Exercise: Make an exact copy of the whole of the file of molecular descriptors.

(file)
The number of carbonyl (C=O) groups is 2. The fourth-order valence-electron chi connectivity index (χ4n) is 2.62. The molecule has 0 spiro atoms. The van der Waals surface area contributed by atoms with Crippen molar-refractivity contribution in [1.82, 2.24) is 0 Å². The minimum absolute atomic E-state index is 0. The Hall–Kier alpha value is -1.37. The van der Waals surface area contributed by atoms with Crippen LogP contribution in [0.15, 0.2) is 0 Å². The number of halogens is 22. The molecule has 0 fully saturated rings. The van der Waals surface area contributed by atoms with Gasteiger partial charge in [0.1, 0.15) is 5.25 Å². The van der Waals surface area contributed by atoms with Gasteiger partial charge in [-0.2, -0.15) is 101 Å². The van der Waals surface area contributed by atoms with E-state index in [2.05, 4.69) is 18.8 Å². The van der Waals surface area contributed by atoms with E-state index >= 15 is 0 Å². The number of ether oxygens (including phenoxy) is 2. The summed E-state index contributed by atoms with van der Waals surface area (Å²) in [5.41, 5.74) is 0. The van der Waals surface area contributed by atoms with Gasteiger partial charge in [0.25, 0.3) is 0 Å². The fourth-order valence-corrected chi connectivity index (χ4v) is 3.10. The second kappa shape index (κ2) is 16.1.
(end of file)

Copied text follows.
The number of carbonyl (C=O) groups is 2. The fourth-order valence-electron chi connectivity index (χ4n) is 2.62. The molecule has 0 spiro atoms. The van der Waals surface area contributed by atoms with Crippen molar-refractivity contribution in [1.82, 2.24) is 0 Å². The minimum absolute atomic E-state index is 0. The Hall–Kier alpha value is -1.37. The van der Waals surface area contributed by atoms with Crippen LogP contribution in [0.15, 0.2) is 0 Å². The number of halogens is 22. The molecule has 0 fully saturated rings. The van der Waals surface area contributed by atoms with Gasteiger partial charge in [0.1, 0.15) is 5.25 Å². The van der Waals surface area contributed by atoms with Gasteiger partial charge in [-0.2, -0.15) is 101 Å². The van der Waals surface area contributed by atoms with E-state index in [2.05, 4.69) is 18.8 Å². The van der Waals surface area contributed by atoms with E-state index >= 15 is 0 Å². The number of ether oxygens (including phenoxy) is 2. The summed E-state index contributed by atoms with van der Waals surface area (Å²) in [5.41, 5.74) is 0. The van der Waals surface area contributed by atoms with Gasteiger partial charge in [0.25, 0.3) is 0 Å². The fourth-order valence-corrected chi connectivity index (χ4v) is 3.10. The second kappa shape index (κ2) is 16.1.